The day was a write off until the very end. I lay shouting at the Foo Fighters on tv, then laughed a lot messaging a friend. She made me smile, and a feeling of completely natural non-chemical warmth fuzzed out from my chest until I was sure I looked like the kid from the old Ready Brek adverts. A forcefield against the worst of things.



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You can’t believe the sound a pool ball whirled in a sock makes when it connects with a human skull until you hear it in person. A dull thwack, gristly, mixed with the sound of something heavy dropping into hard butter. There’s a sense of give. And then the sound of someone falling – which they almost always do. A face first plant into a floor, broken nose into the bargain. Followed, depending on the drivers of the situation – hatred, payback, random violence, kicks – with the running steps of the attacker, disappearing around a corner or into a cell.

I’ve heard all those sounds. Never caused any of them, but I was there. I saw the blood too, and watched the bodies being carried away.

But that was all a long time ago. The tiny gravity of half-kilo pool balls doesn’t play on my mind unless I let it. I only thought about it today because the Queens Speech is up and running. That, and the bizarre terrorist attacks taking place over and over again with the same kind of common implements: vehicle, bottles of water, kitchen knife, fists, and shouting. As a great man once said ‘Nobody owns life, but anyone who can pick up a frying pan owns death.’ Death is easy once the cause is established and the medium figured out. We all have access to it. We can all be sucked down by the emotional gravity that’d push even a parish priest into a vicious blood lust.

But that’s not today. Not for me, anyhow. It’s the Summer Solstice. The interplay between vast gravitational celestial bodies, whirling around, too fast to comprehend. Days shortening until the end of December. Passing back round like a huge pool ball in a cosmic sock. Dependable, finite, march of Time. Moving too heavily to stop or change pace, even though sometimes I’d like it to.

What does any of that mean? Not much, I suppose, except I am valuing being alive at the moment. Happy that I dodged the worst orbits life aimed at the weak spots. Feeling re-birth, the circular way of things.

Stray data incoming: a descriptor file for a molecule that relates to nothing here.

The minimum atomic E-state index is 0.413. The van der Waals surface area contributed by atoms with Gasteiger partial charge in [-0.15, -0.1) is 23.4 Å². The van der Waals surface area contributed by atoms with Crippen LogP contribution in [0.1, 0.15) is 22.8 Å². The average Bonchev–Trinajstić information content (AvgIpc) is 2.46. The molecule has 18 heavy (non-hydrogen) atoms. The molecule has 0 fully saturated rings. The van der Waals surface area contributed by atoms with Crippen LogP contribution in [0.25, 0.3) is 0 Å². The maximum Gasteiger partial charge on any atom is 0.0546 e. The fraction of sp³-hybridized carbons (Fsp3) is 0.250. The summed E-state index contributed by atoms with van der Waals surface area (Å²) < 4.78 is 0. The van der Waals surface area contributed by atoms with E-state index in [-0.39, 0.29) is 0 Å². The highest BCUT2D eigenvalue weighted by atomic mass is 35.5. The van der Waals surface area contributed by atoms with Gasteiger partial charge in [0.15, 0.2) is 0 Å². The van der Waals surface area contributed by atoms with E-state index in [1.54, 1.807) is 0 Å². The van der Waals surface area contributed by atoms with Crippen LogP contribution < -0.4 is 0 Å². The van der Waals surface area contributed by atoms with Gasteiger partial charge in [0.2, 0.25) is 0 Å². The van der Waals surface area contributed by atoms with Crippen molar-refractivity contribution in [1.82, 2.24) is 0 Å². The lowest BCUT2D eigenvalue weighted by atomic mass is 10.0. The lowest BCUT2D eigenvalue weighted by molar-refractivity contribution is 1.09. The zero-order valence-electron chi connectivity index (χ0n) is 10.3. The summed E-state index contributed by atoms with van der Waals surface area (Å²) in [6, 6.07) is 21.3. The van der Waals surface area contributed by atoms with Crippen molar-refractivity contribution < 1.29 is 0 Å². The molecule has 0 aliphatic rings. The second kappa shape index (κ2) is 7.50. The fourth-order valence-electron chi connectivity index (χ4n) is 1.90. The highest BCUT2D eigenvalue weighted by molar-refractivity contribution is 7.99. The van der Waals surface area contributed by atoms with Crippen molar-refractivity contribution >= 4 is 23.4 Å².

The Karma Instinct

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Right wrist swollen. Hot to the touch. Four hours of broken sleep thanks to a dog barking outside, then a neighbour coughing up the first cigarette of the day at 6am. The horsefly which bit me on the wrist yesterday is laughing hard from the place insects go to when they’ve been crushed to death. I felt the mouth pieces pierce my skin with a sharp jab. Now whatever bacteria was on that evil proboscis is breeding under my skin and causing me to fear things flying around right now. Every fly, or moth, is an animal trying to hurt me.

This constant state of fear won’t last. That’s the lie I tell myself, anyhow.

But beneath the fresh hell of another animal trying to kill me, I feel happy. It’s funny the effect people can have. Even from a distance. Thanks to my friends visit I now have a beautiful set of thoughts to return to when I want them. Like a good, righteous, film. Or the best album I’ve ever heard. Play and repeat, and love the feelings.

More Redbush tea. There’s no caffeine in it. And maybe that’s showing, because I’m 169 words in to this and I don’t know where I’m going with it. I keep returning to those thoughts. I suppose I’m allowed. I’ll take it as Karma, maybe some Cosmic payback.

You don’t turn your back on feelings like these. Not if you’ve learned anything about how the Universe works. Or the consequences of ignoring an instinct.

Risky Choices

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‘Didn’t add up. Forgot to carry a zero.’ – Carry the Zero, Built to Spill.

Last night was all muggy, breezeless in my bedroom. I kept waking up and staring into the heat. If it hadn’t been for a weird snake nightmare injecting some tension into the early hours then it would have ranked high as a bad waste of time and life. Sleep. Or a grim waking sleep – like a zombie heated paralysed old man lying there with no sign of the thin yellow curtains moving. No sounds outside either. No traffic. No vicious Owls screaming death threats into the hot air. Just the fuzz of unfamiliar warmth. Like a badly tuned old tv set.

Therapy hadn’t been great. We picked over the walk with my old friend. I told my Clinical Psychologist that it had had a huge effect on me. She told me that perhaps it was because I had realised I had an emotional connection to someone. And that now I was feeling scared I would ruin it. All the typical Borderline bullshit. Then we talked about my childhood for the millionth time. This is an easy task, on the face of it, but whenever I leave that room I find my thoughts don’t settle for a couple of days. This time I cried in there. I wasn’t expecting it. She didn’t know where to look, and she appeared sad and close to crying too. Her face turned red, she kept putting her hand up to her eyes. I apologised.